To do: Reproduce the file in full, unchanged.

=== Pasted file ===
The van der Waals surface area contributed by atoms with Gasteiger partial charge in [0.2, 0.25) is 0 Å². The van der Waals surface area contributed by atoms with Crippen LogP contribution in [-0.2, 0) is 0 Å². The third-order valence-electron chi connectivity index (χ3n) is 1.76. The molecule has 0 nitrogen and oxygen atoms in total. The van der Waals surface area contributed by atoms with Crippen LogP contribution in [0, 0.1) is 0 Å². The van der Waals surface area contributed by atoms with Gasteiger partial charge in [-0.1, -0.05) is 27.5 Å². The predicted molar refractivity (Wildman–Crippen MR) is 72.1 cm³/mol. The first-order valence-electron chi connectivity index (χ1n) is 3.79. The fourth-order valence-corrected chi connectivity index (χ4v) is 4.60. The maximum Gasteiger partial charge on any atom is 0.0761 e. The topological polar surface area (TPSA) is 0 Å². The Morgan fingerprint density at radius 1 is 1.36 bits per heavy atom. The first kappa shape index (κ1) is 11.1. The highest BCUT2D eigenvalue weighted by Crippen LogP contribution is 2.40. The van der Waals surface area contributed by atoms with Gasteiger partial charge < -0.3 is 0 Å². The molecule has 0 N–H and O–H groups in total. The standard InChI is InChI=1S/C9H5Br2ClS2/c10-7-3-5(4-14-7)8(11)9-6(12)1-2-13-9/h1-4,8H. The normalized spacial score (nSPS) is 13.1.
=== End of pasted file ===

The van der Waals surface area contributed by atoms with Gasteiger partial charge in [0.2, 0.25) is 0 Å². The van der Waals surface area contributed by atoms with Crippen LogP contribution in [-0.2, 0) is 0 Å². The third-order valence-electron chi connectivity index (χ3n) is 1.76. The molecule has 0 nitrogen and oxygen atoms in total. The van der Waals surface area contributed by atoms with Crippen LogP contribution in [0, 0.1) is 0 Å². The van der Waals surface area contributed by atoms with Gasteiger partial charge in [-0.1, -0.05) is 27.5 Å². The predicted molar refractivity (Wildman–Crippen MR) is 72.1 cm³/mol. The first-order valence-electron chi connectivity index (χ1n) is 3.79. The fourth-order valence-corrected chi connectivity index (χ4v) is 4.60. The maximum Gasteiger partial charge on any atom is 0.0761 e. The topological polar surface area (TPSA) is 0 Å². The Morgan fingerprint density at radius 1 is 1.36 bits per heavy atom. The first kappa shape index (κ1) is 11.1. The highest BCUT2D eigenvalue weighted by Crippen LogP contribution is 2.40. The van der Waals surface area contributed by atoms with Gasteiger partial charge < -0.3 is 0 Å². The molecule has 0 N–H and O–H groups in total. The standard InChI is InChI=1S/C9H5Br2ClS2/c10-7-3-5(4-14-7)8(11)9-6(12)1-2-13-9/h1-4,8H. The normalized spacial score (nSPS) is 13.1.